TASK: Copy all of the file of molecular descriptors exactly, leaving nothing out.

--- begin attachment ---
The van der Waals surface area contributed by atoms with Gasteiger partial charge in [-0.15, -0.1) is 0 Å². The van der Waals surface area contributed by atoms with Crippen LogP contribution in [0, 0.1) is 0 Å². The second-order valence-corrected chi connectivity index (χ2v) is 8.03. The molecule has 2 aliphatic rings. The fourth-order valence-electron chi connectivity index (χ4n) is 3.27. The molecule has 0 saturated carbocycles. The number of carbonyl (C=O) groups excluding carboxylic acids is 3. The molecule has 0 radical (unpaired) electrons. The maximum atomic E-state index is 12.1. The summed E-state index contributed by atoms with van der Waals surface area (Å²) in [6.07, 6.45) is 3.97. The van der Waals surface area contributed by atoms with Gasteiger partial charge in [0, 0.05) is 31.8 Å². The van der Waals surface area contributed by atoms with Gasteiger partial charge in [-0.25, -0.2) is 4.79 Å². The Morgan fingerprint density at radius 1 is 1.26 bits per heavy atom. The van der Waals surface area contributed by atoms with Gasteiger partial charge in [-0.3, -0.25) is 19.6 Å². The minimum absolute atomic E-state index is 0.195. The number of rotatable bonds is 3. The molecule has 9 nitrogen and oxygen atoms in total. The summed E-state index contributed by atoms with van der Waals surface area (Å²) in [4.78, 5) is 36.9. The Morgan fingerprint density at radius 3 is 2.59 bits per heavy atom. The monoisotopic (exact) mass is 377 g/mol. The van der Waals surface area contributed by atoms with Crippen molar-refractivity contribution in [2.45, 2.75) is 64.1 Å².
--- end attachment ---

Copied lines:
The van der Waals surface area contributed by atoms with Gasteiger partial charge in [-0.15, -0.1) is 0 Å². The van der Waals surface area contributed by atoms with Crippen LogP contribution in [0, 0.1) is 0 Å². The second-order valence-corrected chi connectivity index (χ2v) is 8.03. The molecule has 2 aliphatic rings. The fourth-order valence-electron chi connectivity index (χ4n) is 3.27. The molecule has 0 saturated carbocycles. The number of carbonyl (C=O) groups excluding carboxylic acids is 3. The molecule has 0 radical (unpaired) electrons. The maximum atomic E-state index is 12.1. The summed E-state index contributed by atoms with van der Waals surface area (Å²) in [6.07, 6.45) is 3.97. The van der Waals surface area contributed by atoms with Gasteiger partial charge in [0, 0.05) is 31.8 Å². The van der Waals surface area contributed by atoms with Gasteiger partial charge in [-0.25, -0.2) is 4.79 Å². The Morgan fingerprint density at radius 1 is 1.26 bits per heavy atom. The van der Waals surface area contributed by atoms with Gasteiger partial charge in [-0.3, -0.25) is 19.6 Å². The minimum absolute atomic E-state index is 0.195. The number of rotatable bonds is 3. The molecule has 9 nitrogen and oxygen atoms in total. The summed E-state index contributed by atoms with van der Waals surface area (Å²) in [4.78, 5) is 36.9. The Morgan fingerprint density at radius 3 is 2.59 bits per heavy atom. The monoisotopic (exact) mass is 377 g/mol. The van der Waals surface area contributed by atoms with Crippen molar-refractivity contribution in [2.45, 2.75) is 64.1 Å².